• Cons – This method does not allow for comparisons between suppliers as each solution delivered is unique. Conducting multiple workshops across suppliers poses the risk of information asymmetry, while conducting one workshop may discourage suppliers from sharing ideas. Further, suppliers can tend to get sales-oriented across workshops and preferred suppliers with leadership presence in the workshop, more skin in the game, or better connections may get an undue advantage
  • Pilots – Running a pilot with a supplier to test a new concept/model
    • Pros – Works well with an incumbent and when the solution can be quickly deployed into operation
    • Con – Ineffective when looking to bring in new suppliers, and costs are high to implement a pilot that may not progress to operation
  • Reverse auctions – Traditionally used to source simple services or goods, reverse auctions are becoming increasingly popular in outsourcing services. However, the complex and dynamic nature of e-auctions requires robust technology and advanced supplier training.
    • Pros – A proven way of getting competitive pricing for commodity products
    • Cons – Not suited for extremely complex service procurement where the method of delivery is not comparable across solutions offered. An unclear process or underlying assumptions can lead to an unfair bid comparison. Therefore, the process must be standard with clearly laid out assumptions for all stakeholders

Examples of outsourced services well-suited for auctions

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Source: Everest Group, The Effective Use of E-auctions in Outsourced Services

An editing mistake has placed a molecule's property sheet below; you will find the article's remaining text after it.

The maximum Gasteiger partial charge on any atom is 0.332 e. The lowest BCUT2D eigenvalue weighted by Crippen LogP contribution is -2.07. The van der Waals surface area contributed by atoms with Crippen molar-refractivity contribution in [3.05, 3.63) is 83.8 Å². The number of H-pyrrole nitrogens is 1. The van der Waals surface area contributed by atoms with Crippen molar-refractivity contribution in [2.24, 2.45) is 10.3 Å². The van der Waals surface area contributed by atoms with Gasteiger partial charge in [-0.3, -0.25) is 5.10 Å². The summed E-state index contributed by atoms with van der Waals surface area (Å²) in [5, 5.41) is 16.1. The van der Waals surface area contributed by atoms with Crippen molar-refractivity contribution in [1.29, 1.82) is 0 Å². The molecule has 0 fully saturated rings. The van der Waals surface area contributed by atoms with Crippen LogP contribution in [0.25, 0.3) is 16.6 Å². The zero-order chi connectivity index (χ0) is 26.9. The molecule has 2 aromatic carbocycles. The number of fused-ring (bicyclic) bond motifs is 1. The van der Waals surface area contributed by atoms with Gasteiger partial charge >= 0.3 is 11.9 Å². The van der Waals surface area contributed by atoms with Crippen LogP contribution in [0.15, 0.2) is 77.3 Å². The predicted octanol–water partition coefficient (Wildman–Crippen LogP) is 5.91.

Agile sourcing recommendations

When deciding if an RFP is required as part of a procurement event, it is important to weigh if the ability to compare pricing across consistent deliverables is first, important, and second, possible. If the answer to both of these is “no,” then an alternative solution may be more appropriate.

In cases when an RFP is required either to meet internal requirements or to compare across like items, we see an increased focus on “agile sourcing.”  This method is less sequential or waterfall-like and more agile, similar to approaches used in project management and software development.

We will cover more on this topic in the coming months, so stay tuned for future blogs. For now, let’s look at the following best practices we have observed in an agile model that shorten the RFP process while driving increased value:

  • Run pilot projects with suppliers before awarding additional spend
  • Share a standard list of obligations in the pre-contract phase
  • Provide suppliers with all details, accessorial charges, and potential changes during the RFP process
  • Initiate supplier discussions earlier and more frequently
  • Conduct one-day supplier workshops instead of lengthy discovery and selection processes
  • Reduce multi-page proposals to single-page templates to clearly explain requirements and engagement
  • Keep suppliers involved for as long as possible. Procurement can discuss terms and conditions with all suppliers, not only the ones they will contract with
  • Run the initial round of negotiation and contract drafting in parallel to the sourcing process
  • Ensure constant interaction occurs across the sourcing lifecycle between the buying organization and the supplier to develop the contract collectively and incrementally

No standard approach exists for skipping steps in an RFP. Each sourcing exercise is unique and procurement leaders typically rely on their teams’ expertise to decide on the sourcing methodology.

While times are changing, RFPs are still alive and have their place for commodity items where the costs for like-for-like items need to be compared. But the age-old process may no longer be suitable for complex services deals where innovation is key. To move into the future, sourcing teams should start evaluating alternatives.

To discuss RFP outsourcing services further, please reach out to [email protected] or [email protected].

Learn about current outsourcing pricing in our webinar, Outsourcing Pricing: 3 Pitfalls and 2 Unknowns Enterprises Need to Know in 2022.